Ephesians 2:8- Faith is the gift

G

guest1

Guest

19th century Greek grammars, steeped in the Classical literature from which Koinē Greek developed, articulate the rule that a neuter demonstrative can refer back to a masculine or feminine word[20]. Modern commentators sometimes acknowledge this.​


First, Classical Greek literature, the Septuagint, and the New Testament, provide evidence that ‘this’ can indeed refer to ‘faith’. There are 15[3] certain or highly probable examples of this rule—ten in the classical literaturę[4], four in the Septuagint[5], and one in the Greek New Testament[6].

Expository Considerations (Ephesians 2:1-10)​

The trajectory of verses 1-7 is not that humans under sin are sick and impaired but dead and enslaved. We were ‘dead’ in our ‘transgressions and sins’ (v1), and Paul includes himself with us in that plight (v5). Every human at one time has walked according to the world, the flesh, and the devil (vv2-3), and this requires that God must make us alive in Christ (v5) if we are to exercise faith (v8).
The clause ‘by grace you are saved’ explains ‘he made us alive with Christ Jesus’ (v5). So ‘making alive’ is part of God’s salvation by grace. ‘By grace you are saved’ appears again (v8), but a new, human element is introduced—‘through faith.’ This makes it more likely that the new element, ‘faith’, is the subject of verse 9. That is, Paul has already explained that clause (vv5-7). But the new element, ‘through faith’ (v8) most needed the explanation of verses 8-9. Lest his readers think faith is some independent action on the part of the subject, the Apostle puts it more starkly—‘faith’ is in one sense ‘not from ourselves’, though from another perspective, ‘faith’ is obviously from ourselves. And if ‘faith’ is the gift of God, so too is ‘grace’ and ‘salvation’. It cannot be otherwise. As Œcumenius said, ‘for us to believe [is the] gift of God, and to be saved through faith [is the] gift of God’.[21] It is not ‘either/or’ but ‘both/and’.

The Eastern theological tradition considers that the divine cause of faith is adequately explained by God’s initiative-taking in the incarnation and gospel-preaching (Romans 10:14; Chrysostom; Œcumenius). This leaves room for free-will in the scheme of salvation, where grace is ‘fellow-worker’ (synergos) with free-will. It is synergistic.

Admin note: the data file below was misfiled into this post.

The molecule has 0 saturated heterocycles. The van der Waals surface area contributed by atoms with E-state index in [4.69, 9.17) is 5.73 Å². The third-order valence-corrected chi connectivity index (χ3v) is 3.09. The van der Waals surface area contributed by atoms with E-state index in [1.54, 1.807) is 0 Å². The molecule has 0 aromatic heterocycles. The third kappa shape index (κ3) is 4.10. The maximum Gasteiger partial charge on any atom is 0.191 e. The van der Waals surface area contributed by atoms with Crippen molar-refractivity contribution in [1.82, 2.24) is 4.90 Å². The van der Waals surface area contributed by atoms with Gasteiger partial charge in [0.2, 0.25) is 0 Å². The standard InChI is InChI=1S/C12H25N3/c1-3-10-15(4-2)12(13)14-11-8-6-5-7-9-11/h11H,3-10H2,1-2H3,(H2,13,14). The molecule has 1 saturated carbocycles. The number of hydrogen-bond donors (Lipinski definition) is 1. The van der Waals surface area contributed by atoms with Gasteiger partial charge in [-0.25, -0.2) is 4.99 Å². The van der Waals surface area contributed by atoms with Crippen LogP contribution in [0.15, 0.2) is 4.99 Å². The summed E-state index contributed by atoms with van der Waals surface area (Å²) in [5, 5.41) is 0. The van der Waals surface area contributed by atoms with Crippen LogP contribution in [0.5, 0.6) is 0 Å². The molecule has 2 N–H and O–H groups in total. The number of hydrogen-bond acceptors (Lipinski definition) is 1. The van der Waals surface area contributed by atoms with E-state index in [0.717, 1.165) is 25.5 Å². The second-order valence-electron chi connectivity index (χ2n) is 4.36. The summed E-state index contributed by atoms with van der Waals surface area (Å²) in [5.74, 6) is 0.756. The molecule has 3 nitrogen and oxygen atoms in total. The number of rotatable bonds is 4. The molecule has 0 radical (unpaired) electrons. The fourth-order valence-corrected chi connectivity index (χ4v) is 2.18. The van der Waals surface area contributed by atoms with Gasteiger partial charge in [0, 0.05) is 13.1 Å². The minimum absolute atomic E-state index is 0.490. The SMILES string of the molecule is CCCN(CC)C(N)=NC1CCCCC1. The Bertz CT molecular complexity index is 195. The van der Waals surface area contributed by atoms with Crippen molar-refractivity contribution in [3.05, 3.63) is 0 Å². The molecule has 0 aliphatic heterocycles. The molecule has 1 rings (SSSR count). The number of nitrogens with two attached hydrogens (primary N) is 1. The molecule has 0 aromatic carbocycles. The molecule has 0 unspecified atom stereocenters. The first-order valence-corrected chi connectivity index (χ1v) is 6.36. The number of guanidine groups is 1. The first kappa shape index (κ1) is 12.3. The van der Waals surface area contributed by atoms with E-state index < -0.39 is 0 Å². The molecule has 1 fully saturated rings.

By contrast, mature Augustinianism holds that the impulse by which we seek God is itself given to us by God.[22] ‘[W]e receive, without any merit of our own, that from which everything … has its beginning— that is, faith itself.’[23] Likewise, Fulgentiussays ‘and, since this faith is divinely enabled, it is without doubt bestowed by his free generosity’.[24] It is not only the divine invitation to, but the divine enablement of, faith, that more accurately accords with faith being ‘the gift of God’.

Meanwhile, the Eastern tradition tends to take ‘not from works’ to refer to salvation—even though it takes ‘the gift of God’ to be ‘faith’.[25] However, we might consider that ‘faith’ is ‘not from works’ in that no works merit the divine granting of faith. Works are not a condition of the gift of faith. This is how Augustine reads it: ‘And again, lest they should say they deserved so great a gift by their works, he immediately added, “Not of works, lest any man should boast”.’[26]

Conclusion:
The elderly Bishop Augustine effectively united the majority Eastern exegesis of Ephesians 2:8-10 with a theological underpinning that gave this exegesis its natural home. Augustine’s rejection of the near universal view of predestination according to foreseen virtue and embracing of absolute predestination made him the first thorough-going monergist. His soteriology was more consonant with the interpretation of Ephesians 2:8-9 found in the East.

Regarding ‘faith’ as the ‘gift of God’ in Ephesians 2:8-9 has ample support to merit the label ‘catholic’, even if the mature Augustinian doctrine of predestination does not.[31]

Learning these things from both the Eastern and Western exegetical traditions concerning Ephesians 2:8-10 enables us to be ‘more Calvinistic than Calvin’, who thought it an error to say that ‘faith’ was the gift here. But it is quite acceptable according to the rules of Greek syntax. Our modern grammars and commentaries should be revised to reflect that reality.https://au.thegospelcoalition.org/article/is-faith-the-gift-of-god-reading-ephesians-28-10-with-the-ancients/